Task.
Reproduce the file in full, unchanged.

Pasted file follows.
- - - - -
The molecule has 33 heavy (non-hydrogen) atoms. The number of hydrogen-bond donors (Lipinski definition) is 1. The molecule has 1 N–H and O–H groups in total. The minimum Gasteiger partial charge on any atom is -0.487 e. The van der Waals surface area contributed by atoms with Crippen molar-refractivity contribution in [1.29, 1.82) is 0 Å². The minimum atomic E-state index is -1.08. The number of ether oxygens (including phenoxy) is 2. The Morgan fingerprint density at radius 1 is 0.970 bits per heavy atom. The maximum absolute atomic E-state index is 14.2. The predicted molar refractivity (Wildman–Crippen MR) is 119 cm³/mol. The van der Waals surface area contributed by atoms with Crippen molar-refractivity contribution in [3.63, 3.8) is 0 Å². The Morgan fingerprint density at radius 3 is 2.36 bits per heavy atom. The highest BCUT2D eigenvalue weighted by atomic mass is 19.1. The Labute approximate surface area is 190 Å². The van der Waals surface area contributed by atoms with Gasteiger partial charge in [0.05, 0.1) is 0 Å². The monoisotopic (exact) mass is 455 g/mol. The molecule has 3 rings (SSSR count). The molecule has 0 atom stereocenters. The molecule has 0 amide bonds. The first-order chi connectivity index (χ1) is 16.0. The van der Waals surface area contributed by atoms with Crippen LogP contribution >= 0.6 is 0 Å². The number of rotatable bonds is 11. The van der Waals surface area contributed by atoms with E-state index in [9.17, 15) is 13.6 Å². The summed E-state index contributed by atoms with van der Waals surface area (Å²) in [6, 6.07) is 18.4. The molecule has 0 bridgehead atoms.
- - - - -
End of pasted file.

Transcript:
The molecule has 33 heavy (non-hydrogen) atoms. The number of hydrogen-bond donors (Lipinski definition) is 1. The molecule has 1 N–H and O–H groups in total. The minimum Gasteiger partial charge on any atom is -0.487 e. The van der Waals surface area contributed by atoms with Crippen molar-refractivity contribution in [1.29, 1.82) is 0 Å². The minimum atomic E-state index is -1.08. The number of ether oxygens (including phenoxy) is 2. The Morgan fingerprint density at radius 1 is 0.970 bits per heavy atom. The maximum absolute atomic E-state index is 14.2. The predicted molar refractivity (Wildman–Crippen MR) is 119 cm³/mol. The van der Waals surface area contributed by atoms with Crippen molar-refractivity contribution in [3.63, 3.8) is 0 Å². The Morgan fingerprint density at radius 3 is 2.36 bits per heavy atom. The highest BCUT2D eigenvalue weighted by atomic mass is 19.1. The Labute approximate surface area is 190 Å². The van der Waals surface area contributed by atoms with Gasteiger partial charge in [0.05, 0.1) is 0 Å². The monoisotopic (exact) mass is 455 g/mol. The molecule has 3 rings (SSSR count). The molecule has 0 atom stereocenters. The molecule has 0 amide bonds. The first-order chi connectivity index (χ1) is 16.0. The van der Waals surface area contributed by atoms with Crippen LogP contribution >= 0.6 is 0 Å². The number of rotatable bonds is 11. The van der Waals surface area contributed by atoms with E-state index in [9.17, 15) is 13.6 Å². The summed E-state index contributed by atoms with van der Waals surface area (Å²) in [6, 6.07) is 18.4. The molecule has 0 bridgehead atoms.